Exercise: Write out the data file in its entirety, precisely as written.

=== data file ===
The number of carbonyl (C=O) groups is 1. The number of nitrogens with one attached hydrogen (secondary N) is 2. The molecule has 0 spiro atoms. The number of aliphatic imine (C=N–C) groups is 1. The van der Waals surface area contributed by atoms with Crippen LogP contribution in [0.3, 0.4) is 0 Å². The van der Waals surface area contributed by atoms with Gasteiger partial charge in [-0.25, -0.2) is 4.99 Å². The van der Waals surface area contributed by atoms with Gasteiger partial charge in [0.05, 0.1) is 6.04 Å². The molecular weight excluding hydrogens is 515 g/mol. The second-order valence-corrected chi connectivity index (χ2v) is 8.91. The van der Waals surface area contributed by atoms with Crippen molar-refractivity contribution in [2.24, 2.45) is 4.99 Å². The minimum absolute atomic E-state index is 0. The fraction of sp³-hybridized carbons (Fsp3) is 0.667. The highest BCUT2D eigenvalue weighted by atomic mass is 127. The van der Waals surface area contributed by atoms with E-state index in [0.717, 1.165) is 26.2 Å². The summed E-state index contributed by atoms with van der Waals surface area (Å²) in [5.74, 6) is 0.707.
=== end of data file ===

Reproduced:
The number of carbonyl (C=O) groups is 1. The number of nitrogens with one attached hydrogen (secondary N) is 2. The molecule has 0 spiro atoms. The number of aliphatic imine (C=N–C) groups is 1. The van der Waals surface area contributed by atoms with Crippen LogP contribution in [0.3, 0.4) is 0 Å². The van der Waals surface area contributed by atoms with Gasteiger partial charge in [-0.25, -0.2) is 4.99 Å². The van der Waals surface area contributed by atoms with Gasteiger partial charge in [0.05, 0.1) is 6.04 Å². The molecular weight excluding hydrogens is 515 g/mol. The second-order valence-corrected chi connectivity index (χ2v) is 8.91. The van der Waals surface area contributed by atoms with Crippen molar-refractivity contribution in [2.24, 2.45) is 4.99 Å². The minimum absolute atomic E-state index is 0. The fraction of sp³-hybridized carbons (Fsp3) is 0.667. The highest BCUT2D eigenvalue weighted by atomic mass is 127. The van der Waals surface area contributed by atoms with E-state index in [0.717, 1.165) is 26.2 Å². The summed E-state index contributed by atoms with van der Waals surface area (Å²) in [5.74, 6) is 0.707.